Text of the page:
Archive for the ‘internalized ableism’ Tag

Accepting disabilities   Leave a comment

Lots is going on right now.

This month is Autism Awareness Month in the US, which means that it’s become Autism Awareness Month all over the world, because heaven forbid other countries choose different months (did you know that Canada’s Autism Awareness Month is actually in October?); today, April 2, is World Autism Awareness Day.

The online autistic community [a group in which I am including allistic – non-autistic – allies] has rallied around Amanda Baggs, a prominent autistic activist, because she is in the hospital and the medical staff had been trying to convince her she shouldn’t get a feeding tube – something she needs because she’s been aspirating so much that without the tube she will probably die sooner than later. The campaign of e-mails and phone calls worked, and she is receiving the tube today.

Lots of other people have written about how the kind of awareness that is promoted by days and months like this leads to situations like Amanda’s. The wider autistic community has chosen to reject the idea of “awareness” and instead promote acceptance of autism.

Disabled people are devalued in our society. The attitude that Amanda has been dealing with is far too common. Expectant parents are routinely pressured to abort fetuses if prenatal testing shows any kind of abnormality (and babies born with disorders like severe apoxia are neglected, on the doctors’ orders). People’s medical needs are ignored because they have mental or developmental disorders. People are encouraged to seek their own deaths, to relieve the pressure on their caregivers. Supposed caregivers (including staff, who are paid to support individuals with disabilities) get away with systematic abuse (of every kind). And supposed caregivers (all too often, parents) are given light sentences after they murder the disabled people they’re supposed to be caring for, because it is so stressful to do so.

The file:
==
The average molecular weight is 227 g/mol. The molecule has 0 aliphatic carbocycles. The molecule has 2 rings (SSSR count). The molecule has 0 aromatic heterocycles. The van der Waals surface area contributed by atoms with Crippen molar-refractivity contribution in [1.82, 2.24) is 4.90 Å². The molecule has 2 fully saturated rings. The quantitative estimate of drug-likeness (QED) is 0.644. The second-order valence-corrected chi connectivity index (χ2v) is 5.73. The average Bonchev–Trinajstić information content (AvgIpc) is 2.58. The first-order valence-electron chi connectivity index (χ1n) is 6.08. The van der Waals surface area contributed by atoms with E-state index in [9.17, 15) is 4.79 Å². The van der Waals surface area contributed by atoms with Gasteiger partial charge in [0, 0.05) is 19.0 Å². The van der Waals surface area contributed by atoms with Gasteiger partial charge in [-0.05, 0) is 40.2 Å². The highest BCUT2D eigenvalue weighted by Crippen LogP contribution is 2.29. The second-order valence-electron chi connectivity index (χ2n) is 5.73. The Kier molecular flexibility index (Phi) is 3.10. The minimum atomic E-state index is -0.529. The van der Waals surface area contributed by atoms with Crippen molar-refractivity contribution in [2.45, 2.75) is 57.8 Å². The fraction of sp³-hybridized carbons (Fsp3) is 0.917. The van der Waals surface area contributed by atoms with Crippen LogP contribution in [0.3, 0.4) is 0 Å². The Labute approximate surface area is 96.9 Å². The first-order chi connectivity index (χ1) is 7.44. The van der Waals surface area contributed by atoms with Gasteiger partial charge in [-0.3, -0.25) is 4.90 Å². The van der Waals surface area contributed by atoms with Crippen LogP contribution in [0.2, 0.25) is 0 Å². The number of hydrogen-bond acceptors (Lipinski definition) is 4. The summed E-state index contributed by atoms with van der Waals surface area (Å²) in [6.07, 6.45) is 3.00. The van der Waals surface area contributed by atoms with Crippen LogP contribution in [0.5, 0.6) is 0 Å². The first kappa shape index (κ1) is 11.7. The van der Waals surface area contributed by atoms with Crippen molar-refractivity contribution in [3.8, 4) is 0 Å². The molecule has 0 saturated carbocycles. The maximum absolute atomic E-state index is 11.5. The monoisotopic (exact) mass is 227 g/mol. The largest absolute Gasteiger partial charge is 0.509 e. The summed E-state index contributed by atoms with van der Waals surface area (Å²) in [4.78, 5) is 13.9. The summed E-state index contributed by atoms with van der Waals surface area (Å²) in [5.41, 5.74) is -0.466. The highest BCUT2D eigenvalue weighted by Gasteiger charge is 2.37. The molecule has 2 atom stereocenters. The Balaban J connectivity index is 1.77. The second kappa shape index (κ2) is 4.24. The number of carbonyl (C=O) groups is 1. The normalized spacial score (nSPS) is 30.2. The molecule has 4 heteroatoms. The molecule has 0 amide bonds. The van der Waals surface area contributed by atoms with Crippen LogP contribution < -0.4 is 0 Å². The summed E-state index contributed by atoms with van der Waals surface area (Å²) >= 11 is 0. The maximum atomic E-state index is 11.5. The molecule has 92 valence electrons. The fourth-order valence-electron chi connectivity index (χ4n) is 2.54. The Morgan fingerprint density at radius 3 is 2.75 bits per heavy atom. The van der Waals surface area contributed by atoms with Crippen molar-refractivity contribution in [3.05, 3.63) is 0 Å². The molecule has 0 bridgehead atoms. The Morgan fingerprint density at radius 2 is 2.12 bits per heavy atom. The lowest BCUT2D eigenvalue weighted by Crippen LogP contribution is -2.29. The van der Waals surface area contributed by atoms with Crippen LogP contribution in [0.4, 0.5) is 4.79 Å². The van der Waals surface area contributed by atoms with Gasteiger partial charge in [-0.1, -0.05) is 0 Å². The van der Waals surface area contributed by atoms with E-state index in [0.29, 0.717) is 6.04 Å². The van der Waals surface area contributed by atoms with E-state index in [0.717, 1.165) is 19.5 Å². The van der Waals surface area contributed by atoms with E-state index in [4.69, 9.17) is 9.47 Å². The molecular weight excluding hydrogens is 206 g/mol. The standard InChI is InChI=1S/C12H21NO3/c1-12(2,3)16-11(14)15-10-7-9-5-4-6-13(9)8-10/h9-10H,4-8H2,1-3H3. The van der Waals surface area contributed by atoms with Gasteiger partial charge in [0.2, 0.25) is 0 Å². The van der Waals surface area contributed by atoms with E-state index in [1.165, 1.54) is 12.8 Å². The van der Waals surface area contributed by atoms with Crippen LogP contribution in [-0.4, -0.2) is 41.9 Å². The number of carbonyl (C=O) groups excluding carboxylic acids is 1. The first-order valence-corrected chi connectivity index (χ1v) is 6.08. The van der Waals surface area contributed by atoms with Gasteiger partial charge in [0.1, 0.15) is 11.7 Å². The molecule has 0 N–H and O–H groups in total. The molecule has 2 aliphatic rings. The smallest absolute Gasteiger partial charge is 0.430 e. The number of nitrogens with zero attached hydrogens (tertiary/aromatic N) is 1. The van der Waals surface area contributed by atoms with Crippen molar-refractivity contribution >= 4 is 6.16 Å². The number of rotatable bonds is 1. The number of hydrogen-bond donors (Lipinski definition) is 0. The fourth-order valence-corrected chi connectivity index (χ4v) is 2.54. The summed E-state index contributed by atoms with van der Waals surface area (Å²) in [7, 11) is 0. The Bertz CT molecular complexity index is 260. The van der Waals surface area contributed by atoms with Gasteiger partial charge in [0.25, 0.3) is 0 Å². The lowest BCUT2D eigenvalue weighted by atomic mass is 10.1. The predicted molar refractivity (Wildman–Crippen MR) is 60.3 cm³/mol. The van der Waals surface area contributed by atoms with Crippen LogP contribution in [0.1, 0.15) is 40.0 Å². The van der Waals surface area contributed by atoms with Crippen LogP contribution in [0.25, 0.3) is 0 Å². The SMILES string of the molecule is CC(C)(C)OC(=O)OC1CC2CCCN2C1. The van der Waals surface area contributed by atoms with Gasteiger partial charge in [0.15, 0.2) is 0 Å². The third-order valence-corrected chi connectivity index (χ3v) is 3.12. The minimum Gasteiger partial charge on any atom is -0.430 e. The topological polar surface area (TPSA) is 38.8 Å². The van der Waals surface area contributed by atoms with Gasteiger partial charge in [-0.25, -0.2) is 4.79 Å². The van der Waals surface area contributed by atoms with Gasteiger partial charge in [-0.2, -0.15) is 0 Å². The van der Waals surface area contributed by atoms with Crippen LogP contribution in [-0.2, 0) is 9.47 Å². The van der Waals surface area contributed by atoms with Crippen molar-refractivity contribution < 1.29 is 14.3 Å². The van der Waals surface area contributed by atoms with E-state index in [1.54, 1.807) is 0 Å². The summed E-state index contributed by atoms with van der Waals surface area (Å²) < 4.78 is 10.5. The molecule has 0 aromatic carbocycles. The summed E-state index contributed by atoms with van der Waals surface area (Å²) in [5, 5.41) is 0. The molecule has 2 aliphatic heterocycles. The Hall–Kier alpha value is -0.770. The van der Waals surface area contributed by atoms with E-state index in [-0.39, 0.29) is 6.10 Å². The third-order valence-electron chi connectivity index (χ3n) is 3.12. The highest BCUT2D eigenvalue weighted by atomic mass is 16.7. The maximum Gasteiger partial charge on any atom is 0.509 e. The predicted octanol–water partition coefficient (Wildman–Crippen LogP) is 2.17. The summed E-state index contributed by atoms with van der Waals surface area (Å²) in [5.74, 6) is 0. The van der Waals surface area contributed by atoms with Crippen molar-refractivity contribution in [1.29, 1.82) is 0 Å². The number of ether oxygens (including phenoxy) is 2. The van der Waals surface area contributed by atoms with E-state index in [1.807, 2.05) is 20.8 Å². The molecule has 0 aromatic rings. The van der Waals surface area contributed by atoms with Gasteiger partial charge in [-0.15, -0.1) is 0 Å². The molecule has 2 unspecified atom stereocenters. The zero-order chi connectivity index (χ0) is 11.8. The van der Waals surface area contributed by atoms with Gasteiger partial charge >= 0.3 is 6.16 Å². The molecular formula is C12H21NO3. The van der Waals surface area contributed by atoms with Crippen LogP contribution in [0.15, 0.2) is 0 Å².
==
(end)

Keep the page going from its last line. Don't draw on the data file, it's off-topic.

Note that the links in that paragraph are for more than one country.

We shouldn’t have to justify our existence.

Every day, I read things from people that basically say “I may be disabled, but I [do all of these things] so I deserve to exist.” The worse ones go so far as to say “At least I’m not [X].” (Where X is a “more severe” disability.) We shouldn’t have to say these things, but we do, because if we can’t prove that we’re worthy of respect and rights and all that other stuff non-disabled people never have to think about, well… people die.

I find it demeaning that I have to point out all of the ways in which ADHD disables me, in order to get people to accept that this condition is real and damaging, and then turn around and point out all of the ways in which I am successful, in order to get these same people to recognize that I am a human being. I don’t want pity, I want understanding and acceptance.

Let’s talk about acceptance for a while, shall we? So many people think that “acceptance” means “stop trying.” I don’t know how to tackle that, so I’m not even going to try. Instead, I’m going to describe what acceptance really means.

Acceptance means meeting people where they are at, right now. It means seeing the person as a whole, not just a small part of them. It means finding out what is important to them, what they want to achieve in life, and what kind of help they might need to get there. It means understanding that people’s differences are important and valuable. It means learning what is hindering people from living the lives they want to live, and working to help them have their lives as they want them. It means quality of life, it means success on their terms (not society’s terms), and it means respecting people.

Promoting acceptance automatically promotes awareness. The more we accept people for themselves, as they are; the more we respect others simply because they are human beings; the more we refuse to be afraid of showing our unique traits to the world… the more the world becomes aware of us, our needs, and our humanity.